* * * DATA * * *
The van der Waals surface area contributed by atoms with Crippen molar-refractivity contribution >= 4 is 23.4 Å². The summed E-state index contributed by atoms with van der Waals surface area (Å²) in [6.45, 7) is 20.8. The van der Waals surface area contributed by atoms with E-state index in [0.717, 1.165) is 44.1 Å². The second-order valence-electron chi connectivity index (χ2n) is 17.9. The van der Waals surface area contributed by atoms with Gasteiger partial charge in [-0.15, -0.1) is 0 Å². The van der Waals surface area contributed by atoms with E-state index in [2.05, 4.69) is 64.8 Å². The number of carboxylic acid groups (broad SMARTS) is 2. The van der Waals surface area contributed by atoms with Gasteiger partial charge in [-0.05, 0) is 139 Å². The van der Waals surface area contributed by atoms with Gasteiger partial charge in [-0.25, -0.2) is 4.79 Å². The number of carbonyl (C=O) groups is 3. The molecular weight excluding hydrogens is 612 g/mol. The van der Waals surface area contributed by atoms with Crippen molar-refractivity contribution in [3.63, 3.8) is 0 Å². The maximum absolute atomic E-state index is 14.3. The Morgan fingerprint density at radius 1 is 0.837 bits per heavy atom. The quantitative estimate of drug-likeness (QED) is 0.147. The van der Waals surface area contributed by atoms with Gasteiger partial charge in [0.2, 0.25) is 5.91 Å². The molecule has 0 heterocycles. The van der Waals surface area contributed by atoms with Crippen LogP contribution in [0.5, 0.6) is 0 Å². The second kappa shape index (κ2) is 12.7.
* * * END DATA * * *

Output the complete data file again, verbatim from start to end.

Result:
The van der Waals surface area contributed by atoms with Crippen molar-refractivity contribution >= 4 is 23.4 Å². The summed E-state index contributed by atoms with van der Waals surface area (Å²) in [6.45, 7) is 20.8. The van der Waals surface area contributed by atoms with E-state index in [0.717, 1.165) is 44.1 Å². The second-order valence-electron chi connectivity index (χ2n) is 17.9. The van der Waals surface area contributed by atoms with Gasteiger partial charge in [-0.15, -0.1) is 0 Å². The van der Waals surface area contributed by atoms with E-state index in [2.05, 4.69) is 64.8 Å². The number of carboxylic acid groups (broad SMARTS) is 2. The van der Waals surface area contributed by atoms with Gasteiger partial charge in [-0.05, 0) is 139 Å². The van der Waals surface area contributed by atoms with Gasteiger partial charge in [-0.25, -0.2) is 4.79 Å². The number of carbonyl (C=O) groups is 3. The molecular weight excluding hydrogens is 612 g/mol. The van der Waals surface area contributed by atoms with Crippen molar-refractivity contribution in [3.63, 3.8) is 0 Å². The maximum absolute atomic E-state index is 14.3. The Morgan fingerprint density at radius 1 is 0.837 bits per heavy atom. The quantitative estimate of drug-likeness (QED) is 0.147. The van der Waals surface area contributed by atoms with Gasteiger partial charge in [0.2, 0.25) is 5.91 Å². The molecule has 0 heterocycles. The van der Waals surface area contributed by atoms with Crippen LogP contribution in [0.5, 0.6) is 0 Å². The second kappa shape index (κ2) is 12.7.